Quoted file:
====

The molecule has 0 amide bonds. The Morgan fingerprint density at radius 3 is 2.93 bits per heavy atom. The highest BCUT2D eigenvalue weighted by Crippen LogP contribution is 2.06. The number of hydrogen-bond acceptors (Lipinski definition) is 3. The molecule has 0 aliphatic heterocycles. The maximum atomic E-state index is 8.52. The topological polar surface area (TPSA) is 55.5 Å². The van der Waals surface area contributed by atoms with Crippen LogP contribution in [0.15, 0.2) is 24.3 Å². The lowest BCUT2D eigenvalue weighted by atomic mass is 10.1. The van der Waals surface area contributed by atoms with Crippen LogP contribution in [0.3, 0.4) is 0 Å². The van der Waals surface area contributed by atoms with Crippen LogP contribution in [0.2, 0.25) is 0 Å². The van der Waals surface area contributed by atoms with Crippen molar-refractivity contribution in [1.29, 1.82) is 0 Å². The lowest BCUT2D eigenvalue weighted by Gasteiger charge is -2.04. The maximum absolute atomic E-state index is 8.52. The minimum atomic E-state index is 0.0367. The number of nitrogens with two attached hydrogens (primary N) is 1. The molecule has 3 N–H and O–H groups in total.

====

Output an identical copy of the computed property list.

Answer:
The molecule has 0 amide bonds. The Morgan fingerprint density at radius 3 is 2.93 bits per heavy atom. The highest BCUT2D eigenvalue weighted by Crippen LogP contribution is 2.06. The number of hydrogen-bond acceptors (Lipinski definition) is 3. The molecule has 0 aliphatic heterocycles. The maximum atomic E-state index is 8.52. The topological polar surface area (TPSA) is 55.5 Å². The van der Waals surface area contributed by atoms with Crippen LogP contribution in [0.15, 0.2) is 24.3 Å². The lowest BCUT2D eigenvalue weighted by atomic mass is 10.1. The van der Waals surface area contributed by atoms with Crippen LogP contribution in [0.3, 0.4) is 0 Å². The van der Waals surface area contributed by atoms with Crippen LogP contribution in [0.2, 0.25) is 0 Å². The van der Waals surface area contributed by atoms with Crippen molar-refractivity contribution in [1.29, 1.82) is 0 Å². The lowest BCUT2D eigenvalue weighted by Gasteiger charge is -2.04. The maximum absolute atomic E-state index is 8.52. The minimum atomic E-state index is 0.0367. The number of nitrogens with two attached hydrogens (primary N) is 1. The molecule has 3 N–H and O–H groups in total.